Naomi Osaka is hurting. The world’s No. 2 tennis player with four Grand Slam titles under her belt, Japanese-born Osaka was a medal shoo-in for the Tokyo Olympics. She didn’t just lose a match on home soil; she’d lost a dream to “break or make history”.
But defeat, while uncommon, is not new to Osaka. Naomi Osaka, the docuseries now showing on Netflix, takes us back to her losses to Belinda Bencic (US Open 2019) and Coco Gauff (Australian Open 2020). Both instances let us in on the pressures this 23-year-old constantly deals with.
“I felt like so much pressure and stuff. I just felt like I was very lost cause I was just so focused on winning…I need to mentally take a break and chill out,” Osaka reminds herself repeatedly in the three-episode documentary.
She knows what she has to do – “I should think of the future instead of being stuck in the present” – but she’s trying to feel her way around amid expectations and aspirations. “For so long I’ve tied winning to my worth as a person… so what am I if I’m not a good tennis player?”
But as Naomi Osaka shows, nothing gets this talented athlete down for long. She desperately wants to win simply because she is so sensitive to the people around her and our world. As Black Lives Matter proved, she wants to become the platform to provoke others into thinking, talking and taking action.
Eventually, what makes Osaka so powerful both as a woman and an athlete is her passion for the game. “Tennis is not necessary for anything. I’m doing it, I love doing it,” she says.
Find out what we learnt about her in Naomi Osaka (no spoilers, we promise!).
She doesn’t enjoy being alone at home.
“So the last two nights that I slept here, I didn’t really sleep because, I kept saying it was jet lag but actually I was just really scared. Like, every noise freaked me out. So I ended up just staying on my phone. I felt it was like it was someone else’s house.”
So Osaka sleeps with a Pikachu plush toy, which steals a few moments in the docuseries. Osaka bought her 4,129-sqft Beverly Hills home, which comes with three bedrooms, four bathrooms and an infinity pool with spa, in 2019.
She wants to be successful to make her mother happy.
“When I was playing those local tournaments, all I remember was I wanted my mom to be happy. I want her to stop working. She would work overtime. She would sleep in her car sometimes. For me, that was the whole point of playing tennis.”
Her mother Tamaki Osaka and her father Leonard Francois met in Japan and kept their romance a secret from her family, and remained estranged from them for more than a decade.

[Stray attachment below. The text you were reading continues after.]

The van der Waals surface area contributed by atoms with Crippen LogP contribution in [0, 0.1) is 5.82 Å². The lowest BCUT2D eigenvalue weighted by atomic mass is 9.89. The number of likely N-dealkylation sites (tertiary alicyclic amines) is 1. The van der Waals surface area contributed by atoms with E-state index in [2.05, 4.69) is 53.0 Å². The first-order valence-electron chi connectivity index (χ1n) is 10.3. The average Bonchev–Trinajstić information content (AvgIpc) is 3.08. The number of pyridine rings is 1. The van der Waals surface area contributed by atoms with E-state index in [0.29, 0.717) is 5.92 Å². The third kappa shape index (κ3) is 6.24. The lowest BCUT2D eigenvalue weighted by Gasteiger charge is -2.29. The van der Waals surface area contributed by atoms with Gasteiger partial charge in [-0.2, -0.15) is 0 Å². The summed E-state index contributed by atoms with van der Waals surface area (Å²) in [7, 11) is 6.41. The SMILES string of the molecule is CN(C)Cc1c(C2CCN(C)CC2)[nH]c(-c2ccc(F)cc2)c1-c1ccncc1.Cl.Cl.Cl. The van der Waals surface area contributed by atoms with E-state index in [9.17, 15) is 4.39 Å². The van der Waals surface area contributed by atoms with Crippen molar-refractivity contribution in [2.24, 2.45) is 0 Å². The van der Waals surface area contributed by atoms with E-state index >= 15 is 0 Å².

“Did you think, by the time I was 22, I’d have done more? Or do you think this is acceptable?” Osaka asks her mother during her 22nd birthday celebration. Tamaki quietly states: “More than acceptable…You are growing up nicely.”
She loves fashion.
“Ever since I was a kid I was sketching stuff and trying to put different clothes together. As athletes, we don’t really get to dress up as much… it’s really fun.” Osaka partnered Japanese fashion label ADEAM and attended its runway presentation in New York.
The pieces stand out for their modern feminine aesthetic, with a clever fusion of architectural shapes and origami-like draping. Available here.
She speaks little Japanese.
“I should probably try to speak Japanese more. I speak Japanese to my mom and sister. They won’t say anything about the way I talk because I have broken grammar,” she concedes in Naomi Osaka.
Although Osaka was born in her namesake city, she moved to the US at the age of three, where she picked up tennis and trained under her dad. Osaka gave up her US citizenship so she could represent Japan at the Tokyo Olympics.
She knows there’s more to life than playing – and winning at – tennis.
“I think about what would happen if the world stopped. What would happen if tennis stopped?” This, coupled with Osaka’s being half-Japanese and half-Black, meant Black Lives Matter resonated with her. “I always had this pressure to maintain a squeaky image and not get into any controversy.
''As long as I do that, everything’s chill. It’s weird because there’s a build-up of things I want to say, but I’m super scared… but this is what I’m supposed to be doing at this moment.”
So she used her 2020 US Open triumph as a platform to show support for the movement – with 7 masks each bearing the name of those killed during the protests. “I feel like the platform I have right now is something I used to take for granted; I feel like I should be using it for something,” Osaka responds post-match.
She doesn’t want to be known just as a great player; she wants to be a great woman. Indeed, her courage to confront social issues from toxic masculinity to mental health has paved the way for athletes such as gymnast Simone Biles to prioritise personal well-being over the winners’ podium.
As Osaka states right from the opening of the docuseries: “Everyone’s built differently so we all have our different strengths… I’m more an aggressive baseliner… someone who dictates how the game goes.”
This article was first published in Her World Online.